As the human species moves forward it becomes vitally important to understand the inner workings of the mind and physical development of our future generation so that we know the world will be left in good hands. Towards this goal, Scientific AmeriKen is proud to announce the start of an 18 year long study to analyze child development. Through the power of procreation Scientific AmeriKen has acquired one human boy and will thusly proceed in a battery of test to understand him. Findings from this ongoing study will be published alongside standard Scientific AmeriKen experiments. Although larger experiments will be planned for the future, the data given here will focus on preliminary observations as well as some initial experiments to test his responsiveness to experimentation.
Needed for these various experiments is one human baby, balloons, washer/dryer, crib, scale, pen and paper. Observational analysis includes feeding times, weight change of Scientific AmeriKen vs Child, and general observations. For color preference analysis, balloons of different color where held at arm's length and moved in a circular pattern over the child (3 wks old). Eye movements were tracked and preference was noted by how long tracking would occur. Finally, the effect of washer/dryer on sleep was performed by testing ability of infant (4 wks old) to sleep by varying the distance of the crib to the washer/dryer.
General Observations: The boy was born at roughly 1 AM at a weight of 6 lbs 15 oz and has had an immediate impact on the sleep patters of Scientific AmeriKen. Feeding pattern analysis (data not shown) of the first 5 days back from the hospital show average times between feedings to be 1 hour 32 (± 49) minutes suggesting disrupted sleep patterns for Scientific AmeriKen and co-experimenter Claudia. The effect of sleep on Scientific AmeriKen's weight (figure on right) is unknown, however, leading up to and through the first 15-20 days after birth Scientific AmeriKen lost roughly 8-10 pounds. Coincidentally around day 15 a new shift system was implemented whereby one parent would observe child while the other slept allowing for greater gains in total daily sleep, but whether this extra sleep is what ended the decline of weight loss is unknown. Future research into sleep deprivation dieting may be warranted.
Gains in child physical development are rapid. In just 45 days from birth the child has grown roughly 70% in mass (figure on right) and ~15% in length (data not shown). Gains in mental acuity appear rapid as well. At age of roughly 35-40 days the child has developed some rudimentary speech form that to date has not been translated. However, one phrase "meh-glue" appears to refer to co-experimenter Claudia. In summary, our preliminary observations seem to indicate the child is fully functional and will be an excellent scientific model for experimentation.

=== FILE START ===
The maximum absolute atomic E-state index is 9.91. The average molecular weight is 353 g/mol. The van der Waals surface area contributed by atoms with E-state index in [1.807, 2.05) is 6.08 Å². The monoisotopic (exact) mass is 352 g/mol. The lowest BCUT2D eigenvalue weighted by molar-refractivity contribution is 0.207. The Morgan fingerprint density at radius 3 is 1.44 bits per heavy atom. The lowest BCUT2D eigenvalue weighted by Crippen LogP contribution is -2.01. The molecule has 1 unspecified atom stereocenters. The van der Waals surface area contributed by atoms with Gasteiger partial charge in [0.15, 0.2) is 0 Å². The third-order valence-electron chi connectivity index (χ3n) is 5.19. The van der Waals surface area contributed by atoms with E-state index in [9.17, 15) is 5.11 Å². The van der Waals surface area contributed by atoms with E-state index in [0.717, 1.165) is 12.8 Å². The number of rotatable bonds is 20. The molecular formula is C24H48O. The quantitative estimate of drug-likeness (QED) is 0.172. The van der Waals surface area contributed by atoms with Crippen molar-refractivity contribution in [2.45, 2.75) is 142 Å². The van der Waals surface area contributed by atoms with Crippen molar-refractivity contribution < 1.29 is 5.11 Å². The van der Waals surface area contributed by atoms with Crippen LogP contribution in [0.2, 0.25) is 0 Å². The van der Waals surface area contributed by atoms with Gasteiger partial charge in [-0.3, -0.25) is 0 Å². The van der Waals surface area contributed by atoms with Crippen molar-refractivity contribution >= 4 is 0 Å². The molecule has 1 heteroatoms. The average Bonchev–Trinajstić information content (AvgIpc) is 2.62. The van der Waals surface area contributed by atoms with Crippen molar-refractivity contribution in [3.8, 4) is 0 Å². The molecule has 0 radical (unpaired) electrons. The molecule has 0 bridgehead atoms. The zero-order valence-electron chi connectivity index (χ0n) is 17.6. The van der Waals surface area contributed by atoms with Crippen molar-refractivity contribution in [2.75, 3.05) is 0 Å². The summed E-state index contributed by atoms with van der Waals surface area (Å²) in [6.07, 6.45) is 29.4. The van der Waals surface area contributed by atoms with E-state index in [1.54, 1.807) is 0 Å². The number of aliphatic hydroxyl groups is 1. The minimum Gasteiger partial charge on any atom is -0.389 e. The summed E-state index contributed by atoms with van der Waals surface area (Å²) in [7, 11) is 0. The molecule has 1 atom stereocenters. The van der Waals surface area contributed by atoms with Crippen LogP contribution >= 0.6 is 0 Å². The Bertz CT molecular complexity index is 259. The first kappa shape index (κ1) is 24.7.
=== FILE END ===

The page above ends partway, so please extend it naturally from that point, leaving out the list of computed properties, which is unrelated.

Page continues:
To assess color preferences we subjected the child to a balloon tracking experiment. Child was shown the balloon and as soon as it appeared the eyes focused on the balloon it was rotated slowly around the child (video on left). The order the colors were presented to the child and results are indicated in table 1 below.
Follow-0o Extreme dislike!
Table 1. Visual tracking of Ballons
Although there appeared to be some preference for the pink balloon there was a large possibilty the child had grown bored of the game. Then again in some earlier trials there was what appeared to be an expression of intense dislike for the blue balloon the reason is unknown and followed in future study. Although this preliminary study does not show a preference for any one color it demonstrates the child's keen and dangerous eye for tracking.
Sleep Assist Experiment
Getting the child to rest is of the utmost importance to combat parental sleep deprivation and maintain sanity. Several strategies were used including singing, rocking chairs, mobiles, swaying side to side, swaddling, utilizing specialist (grandparents), using a stroller and car rides, playing loud music as well as maintaining perfect silence, asking the child to sleep, even bribery. The seemingly most effective of these various techniques (not all listed) was placement of a crib near an active washer/dryer. One limitation of this is the child must remain in close proximity to the washer/dryer. In this experiment the effective range of the washer/dryer was tested by varying the placement of the crib and observing if sleep occurred (Table 2). Results indicate sleep was achieved only inside of 4 feet. Although sleepiness was observed at 10 feet the child remained active.
Table 2. Effective range of Washer/dryer on Sleep
These preliminary experiments pave the way for many wonderful experiments to come. They have already established functional vision that is inline or even better than predictions and assisted in finding various methodologies to get the baby to sleep. Over the course of 18 years Scientific AmeriKen is hopeful to explore a range of experiments to delve into deeper understanding of how the child functions. Early experiments may explore the unique language the child speaks, while later ones on the ability of the child to get a job. Taken together Scientific AmeriKen is excited about this new direction of experimentation and looks forward to a bright future!
Again, special thanks to Science Chat Forum for offering a wonderful place to discuss science including this experiment - click here to discuss!